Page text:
Barbell pads

    A barbell pad is an accessory that you wrap around the centre of the bar to create a cushioned area. They help to eliminate any unnecessary pressure when the bar is across the back of your neck, during exercises like squats, lunges or calf raises. Needless to say, these are not vital to being able to use a barbell, but they can help to make lifting more comfortable.

    Clips and collars

    Another accessory as opposed to an actual barbell; these are what is used to secure the weight plates onto your chosen bar. Clips and collars keep weights locked in place and are essential for all lifters, especially those performing explosive exercises.Make sure for your safety, that you always use collars to prevent the weight plates slipping off the end of your bar during a lift.

    Things to consider

    Weight 

    Barbells come in a number of different weights. Ensure you know how heavy the one you are looking at is and that you are comfortable with it.

    Tensile strength

    Each bar has a maximum load capacity, which is something that is especially important to know if you plan to lift heavy. Make sure the bar you are looking at is capable of supporting the weight you intend to use.

    Training use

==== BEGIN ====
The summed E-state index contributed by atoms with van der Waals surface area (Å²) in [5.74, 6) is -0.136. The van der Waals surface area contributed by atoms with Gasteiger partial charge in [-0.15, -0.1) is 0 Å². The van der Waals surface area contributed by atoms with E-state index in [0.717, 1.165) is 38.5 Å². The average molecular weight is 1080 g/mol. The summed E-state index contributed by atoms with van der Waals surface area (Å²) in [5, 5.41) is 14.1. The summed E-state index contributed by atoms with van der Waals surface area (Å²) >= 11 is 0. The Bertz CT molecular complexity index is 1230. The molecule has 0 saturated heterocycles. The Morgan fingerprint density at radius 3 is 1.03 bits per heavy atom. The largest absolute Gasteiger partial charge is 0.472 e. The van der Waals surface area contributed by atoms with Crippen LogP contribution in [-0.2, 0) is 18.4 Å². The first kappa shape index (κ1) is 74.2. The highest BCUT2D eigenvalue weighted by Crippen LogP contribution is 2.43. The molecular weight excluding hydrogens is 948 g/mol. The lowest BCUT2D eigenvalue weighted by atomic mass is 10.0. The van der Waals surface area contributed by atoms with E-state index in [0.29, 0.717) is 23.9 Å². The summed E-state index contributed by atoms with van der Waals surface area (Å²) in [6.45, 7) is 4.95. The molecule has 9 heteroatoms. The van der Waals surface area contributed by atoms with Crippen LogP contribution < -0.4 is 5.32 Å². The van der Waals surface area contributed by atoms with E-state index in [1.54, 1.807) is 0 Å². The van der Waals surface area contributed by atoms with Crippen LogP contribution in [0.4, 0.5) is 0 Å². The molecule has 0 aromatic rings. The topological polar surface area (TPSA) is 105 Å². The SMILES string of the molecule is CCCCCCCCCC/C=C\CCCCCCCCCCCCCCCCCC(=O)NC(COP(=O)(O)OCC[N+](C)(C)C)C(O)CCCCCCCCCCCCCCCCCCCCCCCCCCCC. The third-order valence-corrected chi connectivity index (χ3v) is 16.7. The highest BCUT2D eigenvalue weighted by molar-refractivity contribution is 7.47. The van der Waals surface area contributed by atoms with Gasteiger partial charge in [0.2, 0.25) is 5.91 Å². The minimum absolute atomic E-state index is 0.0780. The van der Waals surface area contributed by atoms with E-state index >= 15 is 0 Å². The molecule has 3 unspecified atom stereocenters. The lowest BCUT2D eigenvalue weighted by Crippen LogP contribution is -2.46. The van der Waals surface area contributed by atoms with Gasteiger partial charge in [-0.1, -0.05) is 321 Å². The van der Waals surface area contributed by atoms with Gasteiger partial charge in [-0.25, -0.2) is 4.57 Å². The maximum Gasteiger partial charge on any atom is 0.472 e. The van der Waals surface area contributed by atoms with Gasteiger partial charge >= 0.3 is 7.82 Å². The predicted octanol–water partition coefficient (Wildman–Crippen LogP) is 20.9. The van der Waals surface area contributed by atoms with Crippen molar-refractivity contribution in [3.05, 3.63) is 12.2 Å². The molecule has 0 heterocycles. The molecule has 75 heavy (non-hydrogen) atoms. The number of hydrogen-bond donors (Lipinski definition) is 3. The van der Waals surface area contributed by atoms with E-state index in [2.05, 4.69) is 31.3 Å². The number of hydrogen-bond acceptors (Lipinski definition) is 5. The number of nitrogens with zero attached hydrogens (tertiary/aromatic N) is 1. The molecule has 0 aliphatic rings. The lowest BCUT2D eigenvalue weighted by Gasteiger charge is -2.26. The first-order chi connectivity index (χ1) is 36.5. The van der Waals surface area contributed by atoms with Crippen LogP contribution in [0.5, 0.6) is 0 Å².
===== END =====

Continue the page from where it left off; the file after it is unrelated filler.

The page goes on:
With choices like EZ bars, straight bars, tricep bars, shrug bars and many others on the market, make sure the type of bar you want is the best one when factoring in what you plan to use it for.

    Grip or knurling

    There are a number of different options available when it comes to the grip on a bar, with a variety of different depths of knurling, as well as some that have none at all. The level of grip and the feel of the bar can both have a great effect on your workout so make sure to select the one you are happy with.

    Whip of the bar

    The whip of a bar is the bounce that occurs at the top of a lift when you have stopped moving but momentum allows the bar to continue. Bars with more whip are ideal for explosive movements like a clean and jerk, while ones with less are better for stricter movements.

    Finish 

    While many barbells will appear similar, there are differences between them. Some are purely aesthetic, such as colour, and others have markings that lifters use to judge where to put their hands during different exercises. If you are looking for something specific, ensure your bar has that quality before you buy it.

    Space

    Before you purchase a barbell, you should take into account the space you have to use and store it in. Consider shorter options, such as EZ Bars, if you don’t have room for a full length one.

    Barbell maintenance

    Outside of cleaning after use and occasionally tightening the bolts that secure the sleeves, barbells require no maintenance. It is, however, a good idea to store them in a location where they are less likely to rust.